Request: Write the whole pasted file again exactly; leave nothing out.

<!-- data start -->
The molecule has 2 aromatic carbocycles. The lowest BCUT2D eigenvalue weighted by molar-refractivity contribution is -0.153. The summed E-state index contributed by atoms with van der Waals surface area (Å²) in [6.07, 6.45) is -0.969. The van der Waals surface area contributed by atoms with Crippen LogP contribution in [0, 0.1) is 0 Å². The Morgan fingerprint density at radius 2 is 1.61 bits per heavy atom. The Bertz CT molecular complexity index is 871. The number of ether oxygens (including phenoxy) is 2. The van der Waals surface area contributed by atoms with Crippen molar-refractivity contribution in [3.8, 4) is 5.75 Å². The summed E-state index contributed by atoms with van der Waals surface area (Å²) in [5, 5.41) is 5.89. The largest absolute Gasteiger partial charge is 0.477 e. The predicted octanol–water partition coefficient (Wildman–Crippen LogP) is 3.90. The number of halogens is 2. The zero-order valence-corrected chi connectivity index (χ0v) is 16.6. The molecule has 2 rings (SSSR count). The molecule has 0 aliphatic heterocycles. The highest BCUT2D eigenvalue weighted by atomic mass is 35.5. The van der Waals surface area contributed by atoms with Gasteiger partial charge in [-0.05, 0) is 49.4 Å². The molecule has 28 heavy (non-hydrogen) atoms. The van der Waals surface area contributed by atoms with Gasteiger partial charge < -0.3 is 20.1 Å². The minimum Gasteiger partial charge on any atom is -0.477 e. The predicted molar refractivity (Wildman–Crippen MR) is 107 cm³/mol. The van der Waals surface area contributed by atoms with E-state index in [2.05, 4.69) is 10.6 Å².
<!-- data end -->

The molecule has 2 aromatic carbocycles. The lowest BCUT2D eigenvalue weighted by molar-refractivity contribution is -0.153. The summed E-state index contributed by atoms with van der Waals surface area (Å²) in [6.07, 6.45) is -0.969. The van der Waals surface area contributed by atoms with Crippen LogP contribution in [0, 0.1) is 0 Å². The Morgan fingerprint density at radius 2 is 1.61 bits per heavy atom. The Bertz CT molecular complexity index is 871. The number of ether oxygens (including phenoxy) is 2. The van der Waals surface area contributed by atoms with Crippen molar-refractivity contribution in [3.8, 4) is 5.75 Å². The summed E-state index contributed by atoms with van der Waals surface area (Å²) in [5, 5.41) is 5.89. The largest absolute Gasteiger partial charge is 0.477 e. The predicted octanol–water partition coefficient (Wildman–Crippen LogP) is 3.90. The number of halogens is 2. The zero-order valence-corrected chi connectivity index (χ0v) is 16.6. The molecule has 2 rings (SSSR count). The molecule has 0 aliphatic heterocycles. The highest BCUT2D eigenvalue weighted by atomic mass is 35.5. The van der Waals surface area contributed by atoms with Gasteiger partial charge in [-0.05, 0) is 49.4 Å². The molecule has 28 heavy (non-hydrogen) atoms. The van der Waals surface area contributed by atoms with Gasteiger partial charge < -0.3 is 20.1 Å². The minimum Gasteiger partial charge on any atom is -0.477 e. The predicted molar refractivity (Wildman–Crippen MR) is 107 cm³/mol. The van der Waals surface area contributed by atoms with E-state index in [2.05, 4.69) is 10.6 Å².